The pandemic has triggered a rise in pollution from single-use plastics, and undermined the movement to ban their usage.

Opponents of plastic bags, cutlery and personal protective equipment say the material is endangering the environment by threatening wildlife and drinking water.

Supporters – namely, the plastics industry and major retailers – say plastics remain cheaper and safer for consumers and should not be banished at a time when Americans are facing a major health risk and financial troubles.

The clash over plastics reached a tipping point in the early days of the pandemic, when environmental activists decried a major plastic trade group’s call for the federal government to publicly back plastics and oppose bans.

While that never happened, watchdogs say the plastics industry has nonetheless capitalized on the pandemic by misleadingly portraying its products as necessary for public health.

Plastic bags reemerge

Because of the pandemic, non-recycled, single-use plastic waste, primarily from medical equipment, food delivery and takeout, “has gone up materially,” according to a report by plastics industry analyst Simon Powell of investment bank Jefferies.

At the same time, plastic bags have reemerged after some retailers temporarily banned reusable bags. Several states, including California, Massachusetts, Maine, New Hampshire and New York, took steps to delay, weaken or reverse laws banning plastic bags.

“The pandemic is eroding hard-fought efforts to reduce the proliferation of single-use plastics,” Powell wrote in a recent research note. “Governments are rolling back or delaying bans, and virus-driven behavioral changes have fueled increased plastic consumption by consumers.”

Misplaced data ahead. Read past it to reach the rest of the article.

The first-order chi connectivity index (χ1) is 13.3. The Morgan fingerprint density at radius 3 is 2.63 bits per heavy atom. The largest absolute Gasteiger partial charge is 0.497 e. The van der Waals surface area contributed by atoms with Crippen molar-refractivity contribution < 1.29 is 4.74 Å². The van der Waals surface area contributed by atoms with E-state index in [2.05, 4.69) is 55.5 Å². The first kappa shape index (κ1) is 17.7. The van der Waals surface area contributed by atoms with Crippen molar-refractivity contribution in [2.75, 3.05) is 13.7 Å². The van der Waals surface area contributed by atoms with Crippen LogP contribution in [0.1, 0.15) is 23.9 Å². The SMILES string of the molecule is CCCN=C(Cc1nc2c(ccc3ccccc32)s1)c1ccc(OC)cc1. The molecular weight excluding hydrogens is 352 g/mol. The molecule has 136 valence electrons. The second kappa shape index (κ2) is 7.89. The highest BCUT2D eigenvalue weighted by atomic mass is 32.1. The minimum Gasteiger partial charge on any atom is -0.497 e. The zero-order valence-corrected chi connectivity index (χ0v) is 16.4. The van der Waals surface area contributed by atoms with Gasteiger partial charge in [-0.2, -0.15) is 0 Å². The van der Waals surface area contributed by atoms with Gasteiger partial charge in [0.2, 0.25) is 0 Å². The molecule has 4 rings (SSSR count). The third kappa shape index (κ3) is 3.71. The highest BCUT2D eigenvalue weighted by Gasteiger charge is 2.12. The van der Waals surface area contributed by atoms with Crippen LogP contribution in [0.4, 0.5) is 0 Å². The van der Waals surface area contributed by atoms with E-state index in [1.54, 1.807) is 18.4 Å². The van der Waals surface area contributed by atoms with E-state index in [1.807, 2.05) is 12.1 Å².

He also noted that the single-use plastic demand from medical, food delivery and grocery is up, offsetting declines from restaurants, industrial packaging and beverages.

10 million bags per minute

Plastics, when not recycled or reused, are harmful to the environment because they don’t biodegrade and are made using fossil fuels that cause climate change. Worldwide, people use up to 10 million plastic bags per minute, according to the United Nations Environment Programme.

Up to 13 million metric tons of plastic waste ends up in oceans every year, reflecting the equivalent of one garbage truck every minute, according to a recent report by The Pew Charitable Trusts.

Environmentalists accuse the plastics industry of lying about the dangers of reusable containers and bags, which experts say are safe to use but should be periodically washed.

“Right out of the gate, the plastic industry exploited fears around the pandemic to try to convince people that single-use plastics were necessary to keep us safe and that reusables were dirty and dangerous,” said John Hocevar, oceans campaign director at Greenpeace USA.

A letter sent by the major plastics trade group, the Plastics Industry Association, to Health and Human Services Secretary Alex Azar on March 18 exhorted the department to “investigate this issue and make a public statement on the health and safety benefits seen in single-use plastics.”

It further called on the department to oppose plastic bag bans “as a public safety risk.”